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Mandy, you’re a fine girl

19 Apr

Many months ago, it was a toss up between Tessuti’s Mandy and Grainline’s Hemlock. I can’t remember why now, but for some (maybe rational) reason I went with Mandy. However, I think my fabric selection was a subliminal ode to Hemlock now I look at it!

ZoSews Mandy Tee

I LOVE this top, and I want to wear it ALL THE TIME!! I have to remember to circulate it πŸ™‚

ZoSews Mandy Tee

As much as I LOVE THIS TOP, my sewing machine HATES KNIT FABRIC. Hence the ugly neck stitching.

ZoSews Mandy Tee

I constructed Mandy with my overlocker, but had to turn and stitch the neck. It’s icky. I’ve tried everything, wooly nylon, tension changes etc etc etc, my machine hates all the knits. 😦 In fact, it hates the knits so much that a pair of Anita pants I was working on yesterday are puckered all the way down the side seams and the machine struggled to sew five stitches without cracking the sh*ts. Put a woven in though, and the biatch was perfect – groan. I may blog these pants, but for now they’re pretty much relegated to wearing on long haul flights lol.

Because my machine hates all the knits so much I didn’t finish Mandy’sΒ hem or sleeves, I reckon she looks fine though.

ZoSews Mandy Tee

The fabric is a cheap as chips poly blend (?) from Rathdowne Fabrics.

Those of you who are super smarty pants’ will notice that my hair is long in these pics, yep, they’re some months old Sherlock πŸ™‚

ZoSews Mandy Tee

Conclusion: If you want a comfortable, easy to wear, easy to sew top – getchoself a Mandy. She’s a free pattern – how could one refuse?

Z xo

PS: Happy Easter to those who celebrate. We’re enjoying a four day weekend here in Aus. Yee hah.

 

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Finished: Undercover Hood

1 Sep

I actually finished my Papercut Patterns Undercover Hood last weekend but was waiting to get some photos – which I now have – yay! πŸ™‚

So let me introduce my favourite new toy – a pink and grey hoodie. Check out those matching stripes, oh yes yes yes.

Papercut Patterns Undercover Hood ZoSews

Fabric is a Marc Jacobs cotton jersey like thing from The Fabric Store, and it was a bit of a shite to sew with to be honest. Stripes were mismatched and completely off grain – which made for some fun stripe matching smackdowns (otherwise known as easing and forcing and manipulating).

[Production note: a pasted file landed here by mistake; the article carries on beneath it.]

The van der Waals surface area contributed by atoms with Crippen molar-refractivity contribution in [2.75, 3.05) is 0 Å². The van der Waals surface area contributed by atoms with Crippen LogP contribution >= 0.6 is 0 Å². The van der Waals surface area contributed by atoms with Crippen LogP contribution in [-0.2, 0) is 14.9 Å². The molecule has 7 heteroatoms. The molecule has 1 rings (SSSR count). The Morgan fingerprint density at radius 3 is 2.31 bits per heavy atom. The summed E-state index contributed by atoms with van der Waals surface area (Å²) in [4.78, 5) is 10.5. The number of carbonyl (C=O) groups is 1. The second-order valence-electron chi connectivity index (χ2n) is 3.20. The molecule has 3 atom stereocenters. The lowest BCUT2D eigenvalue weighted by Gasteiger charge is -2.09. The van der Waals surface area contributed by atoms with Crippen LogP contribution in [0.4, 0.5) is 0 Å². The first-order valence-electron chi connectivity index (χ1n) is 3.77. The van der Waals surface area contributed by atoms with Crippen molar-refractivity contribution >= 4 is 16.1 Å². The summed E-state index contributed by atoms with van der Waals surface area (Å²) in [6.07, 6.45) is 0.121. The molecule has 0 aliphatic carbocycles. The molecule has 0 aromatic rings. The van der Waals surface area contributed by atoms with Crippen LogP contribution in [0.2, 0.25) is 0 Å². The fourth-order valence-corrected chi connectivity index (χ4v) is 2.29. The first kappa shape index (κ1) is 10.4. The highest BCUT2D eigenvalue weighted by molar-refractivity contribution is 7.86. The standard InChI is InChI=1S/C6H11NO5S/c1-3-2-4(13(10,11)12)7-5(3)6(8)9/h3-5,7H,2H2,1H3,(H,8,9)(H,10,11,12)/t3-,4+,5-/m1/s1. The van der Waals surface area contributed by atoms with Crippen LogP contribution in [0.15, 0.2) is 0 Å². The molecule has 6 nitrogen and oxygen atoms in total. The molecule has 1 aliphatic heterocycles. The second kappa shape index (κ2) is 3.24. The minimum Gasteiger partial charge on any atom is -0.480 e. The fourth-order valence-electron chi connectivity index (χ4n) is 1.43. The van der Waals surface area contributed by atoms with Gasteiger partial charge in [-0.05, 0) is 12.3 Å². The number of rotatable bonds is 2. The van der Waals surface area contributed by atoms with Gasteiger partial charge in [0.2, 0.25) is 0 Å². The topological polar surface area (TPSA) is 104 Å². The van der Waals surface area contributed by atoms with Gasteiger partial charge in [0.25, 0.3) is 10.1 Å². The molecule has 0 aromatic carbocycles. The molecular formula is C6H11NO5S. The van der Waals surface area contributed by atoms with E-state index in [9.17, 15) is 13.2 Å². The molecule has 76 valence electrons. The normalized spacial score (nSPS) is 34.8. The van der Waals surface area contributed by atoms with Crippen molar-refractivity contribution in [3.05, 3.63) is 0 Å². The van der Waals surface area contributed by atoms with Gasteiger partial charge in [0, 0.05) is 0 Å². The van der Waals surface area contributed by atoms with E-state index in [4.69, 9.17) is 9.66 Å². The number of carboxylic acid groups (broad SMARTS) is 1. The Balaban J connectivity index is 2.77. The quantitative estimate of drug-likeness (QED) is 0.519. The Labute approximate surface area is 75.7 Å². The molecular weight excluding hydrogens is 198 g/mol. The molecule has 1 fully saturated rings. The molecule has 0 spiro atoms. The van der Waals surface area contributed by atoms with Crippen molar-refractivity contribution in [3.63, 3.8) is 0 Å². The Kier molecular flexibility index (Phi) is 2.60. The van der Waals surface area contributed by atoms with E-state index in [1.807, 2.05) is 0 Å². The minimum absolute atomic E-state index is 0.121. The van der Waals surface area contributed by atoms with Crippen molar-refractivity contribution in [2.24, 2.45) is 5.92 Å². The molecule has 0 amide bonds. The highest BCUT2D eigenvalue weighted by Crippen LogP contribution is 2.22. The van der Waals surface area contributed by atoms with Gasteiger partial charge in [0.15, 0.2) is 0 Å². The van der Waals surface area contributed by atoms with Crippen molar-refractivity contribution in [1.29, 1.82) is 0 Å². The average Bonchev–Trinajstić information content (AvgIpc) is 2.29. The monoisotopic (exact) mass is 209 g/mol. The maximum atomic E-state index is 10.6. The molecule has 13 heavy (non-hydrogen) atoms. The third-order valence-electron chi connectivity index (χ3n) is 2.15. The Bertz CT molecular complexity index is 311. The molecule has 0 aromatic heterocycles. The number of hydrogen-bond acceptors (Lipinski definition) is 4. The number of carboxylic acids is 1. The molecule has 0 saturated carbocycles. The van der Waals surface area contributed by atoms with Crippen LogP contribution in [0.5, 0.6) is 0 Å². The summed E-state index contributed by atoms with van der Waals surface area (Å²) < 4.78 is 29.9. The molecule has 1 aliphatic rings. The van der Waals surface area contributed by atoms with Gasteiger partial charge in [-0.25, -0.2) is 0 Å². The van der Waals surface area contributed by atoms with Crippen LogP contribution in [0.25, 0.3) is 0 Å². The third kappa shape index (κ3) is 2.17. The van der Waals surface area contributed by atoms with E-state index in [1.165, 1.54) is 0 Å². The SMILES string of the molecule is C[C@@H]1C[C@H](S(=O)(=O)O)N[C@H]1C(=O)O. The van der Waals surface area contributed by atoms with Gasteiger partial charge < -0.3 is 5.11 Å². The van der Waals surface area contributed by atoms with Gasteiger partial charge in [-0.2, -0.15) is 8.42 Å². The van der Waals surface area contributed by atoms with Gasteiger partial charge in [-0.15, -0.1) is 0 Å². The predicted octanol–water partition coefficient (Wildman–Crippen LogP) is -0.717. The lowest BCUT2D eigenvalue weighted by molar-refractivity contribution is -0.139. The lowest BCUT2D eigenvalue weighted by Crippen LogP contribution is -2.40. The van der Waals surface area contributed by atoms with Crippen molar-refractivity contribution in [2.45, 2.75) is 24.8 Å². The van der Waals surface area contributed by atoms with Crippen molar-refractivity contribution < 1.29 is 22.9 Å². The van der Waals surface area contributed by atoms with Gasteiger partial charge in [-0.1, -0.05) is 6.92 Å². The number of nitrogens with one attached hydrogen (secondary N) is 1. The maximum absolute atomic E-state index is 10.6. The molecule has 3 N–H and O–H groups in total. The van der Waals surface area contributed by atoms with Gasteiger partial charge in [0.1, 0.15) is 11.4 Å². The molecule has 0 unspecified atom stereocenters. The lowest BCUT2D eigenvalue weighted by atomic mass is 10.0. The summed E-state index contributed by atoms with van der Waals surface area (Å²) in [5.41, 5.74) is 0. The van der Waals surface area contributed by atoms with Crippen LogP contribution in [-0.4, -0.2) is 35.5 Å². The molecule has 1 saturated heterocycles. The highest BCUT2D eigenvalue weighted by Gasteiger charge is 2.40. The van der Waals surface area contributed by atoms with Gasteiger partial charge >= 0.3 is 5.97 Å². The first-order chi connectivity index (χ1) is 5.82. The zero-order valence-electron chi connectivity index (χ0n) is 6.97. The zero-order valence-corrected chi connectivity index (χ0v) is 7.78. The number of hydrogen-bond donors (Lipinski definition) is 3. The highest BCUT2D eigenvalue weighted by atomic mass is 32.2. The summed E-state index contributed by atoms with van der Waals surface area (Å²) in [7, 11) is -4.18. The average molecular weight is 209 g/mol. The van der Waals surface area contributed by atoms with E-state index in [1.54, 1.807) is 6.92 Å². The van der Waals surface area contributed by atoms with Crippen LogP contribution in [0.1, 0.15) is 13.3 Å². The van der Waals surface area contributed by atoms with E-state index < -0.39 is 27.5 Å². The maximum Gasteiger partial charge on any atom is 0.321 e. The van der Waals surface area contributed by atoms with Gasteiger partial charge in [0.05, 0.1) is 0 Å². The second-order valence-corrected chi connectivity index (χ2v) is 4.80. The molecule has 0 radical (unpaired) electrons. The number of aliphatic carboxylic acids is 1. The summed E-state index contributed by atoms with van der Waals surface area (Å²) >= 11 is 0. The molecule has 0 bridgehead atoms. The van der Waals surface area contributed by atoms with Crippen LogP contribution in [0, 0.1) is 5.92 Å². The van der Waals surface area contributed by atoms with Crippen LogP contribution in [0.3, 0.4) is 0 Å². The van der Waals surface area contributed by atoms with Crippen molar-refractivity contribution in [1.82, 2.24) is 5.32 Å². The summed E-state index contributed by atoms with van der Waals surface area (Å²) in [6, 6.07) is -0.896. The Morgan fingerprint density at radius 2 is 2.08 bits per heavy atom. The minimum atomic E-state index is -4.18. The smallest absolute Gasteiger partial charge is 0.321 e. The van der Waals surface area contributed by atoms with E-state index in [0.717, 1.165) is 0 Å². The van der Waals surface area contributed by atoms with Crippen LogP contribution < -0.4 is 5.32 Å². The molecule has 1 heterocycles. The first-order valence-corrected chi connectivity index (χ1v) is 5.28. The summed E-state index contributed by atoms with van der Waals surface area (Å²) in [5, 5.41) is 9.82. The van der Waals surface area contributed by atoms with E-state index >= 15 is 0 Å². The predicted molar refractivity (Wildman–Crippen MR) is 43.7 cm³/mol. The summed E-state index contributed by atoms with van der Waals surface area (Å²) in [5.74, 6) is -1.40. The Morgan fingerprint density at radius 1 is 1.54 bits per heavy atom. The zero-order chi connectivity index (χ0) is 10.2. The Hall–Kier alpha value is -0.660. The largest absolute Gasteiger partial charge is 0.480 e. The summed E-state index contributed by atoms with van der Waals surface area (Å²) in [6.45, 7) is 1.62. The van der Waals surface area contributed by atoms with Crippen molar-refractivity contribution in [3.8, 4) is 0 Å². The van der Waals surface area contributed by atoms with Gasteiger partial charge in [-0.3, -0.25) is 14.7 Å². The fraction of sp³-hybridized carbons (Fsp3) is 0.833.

I didn’t self line the hood. Instead I used some pretty pinky cotton from Spotlight. I also bound the hood/neckline seam with the same pretty pinky cotton.

Undercover Hood lining and binding

Apart from the stripe matching smackdowns and moments of confusion over the cuffs (see cuff tutorial) this was actually a pretty easy make.

ZoSews Papercut Patterns

I cut it to the right size and then made it with 1.5cm seam allowances rather than the 1cm allowances as per pattern instructions. Funnily enough, I think I would have been better off sticking with the 1cm allowances (duh!), teamed with the thicker than recommended fabric it’s little bit snug I think.Β I also took about 4-5cm off the sleeve length.

ZoSews Undercover HoodI would heartily recommend this pattern. I would like to try it out in a merino too I think… Oh yeah, and the packaging is devine!

Tutorial: Knit cuffs – Undercover Hood

18 Aug

I am so close to finishing my Papercut Patterns Undercover Hood. All that’s left to do is bind the neck and topstitch – yay! If you follow me on Facebook, Twitter or InstagramΒ you would have seen a sneaky peak of this garment last weekend.

The one thing that confuzzled me during construction were the cuffs/bands. I was having some serious ‘I don’t get it’ moments when putting these together, so I thought I’d share the details in case anyone else suffers the same moments. The stripes were messing with my head… This method will actually be relevant for any knit cuffs too.

Please note, it’s unlikely you’ll find this technique used on RTW garments, it’s bit more spesh πŸ™‚

 

Step 1

Lay your cuff on a flat surface right side up, with the top of the cuff at the top and the bottom at the bottom (i.e. closest to you). Fold in half on the vertical. You’ll then have a fold on the LHS, wrong side up, and the two edges on the RHS. Pin and sew the seam down the RHS using the allowance the pattern asks for. Making sure you match up your stripes too if you dare go to stripetown.

Knit cuff tutorial

 

Step 2

Press the seam allowance open.

How to make cuffs - press seam allowance Step 3

Turn through halfway – with the wrong sides inside. In my case I had to make sure that the halfway point lined up with a stripe. Also, just watch the seam allowances and flatten them out again if they bunch up – avoiding bulk.

How to make cuffs - turning through

 

Step 4

Pin the open seam and baste in place – again, watching stripes if necessary.

How to make cuffs - pin and baste

Step 5

Take the cuff and insert it down the sleeve, lining up the raw edges of the cuff with the raw edge of the sleeve. Line everything up and sew the cuff to the sleeve. I basted first to make sure my stripes played nice. Don’t forget to line up your seams and notches. πŸ™‚

How to make cuffs - applying

And when sewing, make sure you’re only sewing one side and not catching the other also. It’s a bit fiddly, but just take it slow.

How to make cuffs - sewing to the sleeveStep 6

Overlock (serge) the raw edge. I don’t like the idea of having to unpick overlocking (as detailed in, ‘Renfrew you, Renfrew me‘), so I turn through and check everything is just so (just ‘sew’ lol) before overlocking.

How to make cuffs - sergingStep 7

Turn through and voila! A very nice looking cuff. A press probably wouldn’t hurt here too.

How to make cuffs - finishedAnd that’s it! Is this how you make knit cuffs? It’s probably a bit old hat, but I wanted to get it down in case I suffer from another case of sewers confusion! Hopefully it’s at least helpful for some of you!